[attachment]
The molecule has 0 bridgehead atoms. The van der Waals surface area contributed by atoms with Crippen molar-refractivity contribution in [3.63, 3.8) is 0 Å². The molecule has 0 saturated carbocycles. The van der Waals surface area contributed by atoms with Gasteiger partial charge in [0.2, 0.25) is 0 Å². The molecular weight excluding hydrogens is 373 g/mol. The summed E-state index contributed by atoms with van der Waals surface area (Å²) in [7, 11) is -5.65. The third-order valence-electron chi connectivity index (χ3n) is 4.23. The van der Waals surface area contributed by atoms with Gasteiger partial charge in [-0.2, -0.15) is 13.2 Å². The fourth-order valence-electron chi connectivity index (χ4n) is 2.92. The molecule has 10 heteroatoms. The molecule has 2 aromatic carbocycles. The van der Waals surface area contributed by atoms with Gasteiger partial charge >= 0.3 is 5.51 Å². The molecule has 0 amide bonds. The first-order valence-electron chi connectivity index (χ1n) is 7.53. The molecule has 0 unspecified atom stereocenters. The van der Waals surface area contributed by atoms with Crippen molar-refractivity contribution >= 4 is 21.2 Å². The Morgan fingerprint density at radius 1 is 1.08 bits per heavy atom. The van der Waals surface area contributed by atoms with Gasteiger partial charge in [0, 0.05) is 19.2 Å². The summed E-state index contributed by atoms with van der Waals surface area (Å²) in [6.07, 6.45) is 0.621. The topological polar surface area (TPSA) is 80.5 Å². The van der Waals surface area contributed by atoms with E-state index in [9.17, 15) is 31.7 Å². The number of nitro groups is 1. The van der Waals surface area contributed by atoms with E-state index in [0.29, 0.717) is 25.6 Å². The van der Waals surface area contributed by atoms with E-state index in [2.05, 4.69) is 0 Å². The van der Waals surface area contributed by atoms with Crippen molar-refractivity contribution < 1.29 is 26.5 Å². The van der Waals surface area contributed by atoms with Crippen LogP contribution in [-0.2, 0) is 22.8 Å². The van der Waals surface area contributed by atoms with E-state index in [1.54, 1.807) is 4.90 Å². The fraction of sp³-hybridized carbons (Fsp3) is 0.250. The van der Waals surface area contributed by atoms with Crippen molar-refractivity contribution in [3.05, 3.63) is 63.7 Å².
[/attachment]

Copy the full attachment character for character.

The molecule has 0 bridgehead atoms. The van der Waals surface area contributed by atoms with Crippen molar-refractivity contribution in [3.63, 3.8) is 0 Å². The molecule has 0 saturated carbocycles. The van der Waals surface area contributed by atoms with Gasteiger partial charge in [0.2, 0.25) is 0 Å². The molecular weight excluding hydrogens is 373 g/mol. The summed E-state index contributed by atoms with van der Waals surface area (Å²) in [7, 11) is -5.65. The third-order valence-electron chi connectivity index (χ3n) is 4.23. The van der Waals surface area contributed by atoms with Gasteiger partial charge in [-0.2, -0.15) is 13.2 Å². The fourth-order valence-electron chi connectivity index (χ4n) is 2.92. The molecule has 10 heteroatoms. The molecule has 2 aromatic carbocycles. The van der Waals surface area contributed by atoms with Gasteiger partial charge >= 0.3 is 5.51 Å². The molecule has 0 amide bonds. The first-order valence-electron chi connectivity index (χ1n) is 7.53. The molecule has 0 unspecified atom stereocenters. The van der Waals surface area contributed by atoms with Crippen molar-refractivity contribution >= 4 is 21.2 Å². The Morgan fingerprint density at radius 1 is 1.08 bits per heavy atom. The van der Waals surface area contributed by atoms with Gasteiger partial charge in [0, 0.05) is 19.2 Å². The summed E-state index contributed by atoms with van der Waals surface area (Å²) in [6.07, 6.45) is 0.621. The topological polar surface area (TPSA) is 80.5 Å². The van der Waals surface area contributed by atoms with E-state index in [9.17, 15) is 31.7 Å². The number of nitro groups is 1. The van der Waals surface area contributed by atoms with E-state index in [0.29, 0.717) is 25.6 Å². The van der Waals surface area contributed by atoms with E-state index in [2.05, 4.69) is 0 Å². The van der Waals surface area contributed by atoms with Crippen molar-refractivity contribution < 1.29 is 26.5 Å². The van der Waals surface area contributed by atoms with Crippen LogP contribution in [-0.2, 0) is 22.8 Å². The van der Waals surface area contributed by atoms with E-state index in [1.54, 1.807) is 4.90 Å². The fraction of sp³-hybridized carbons (Fsp3) is 0.250. The van der Waals surface area contributed by atoms with Crippen molar-refractivity contribution in [3.05, 3.63) is 63.7 Å².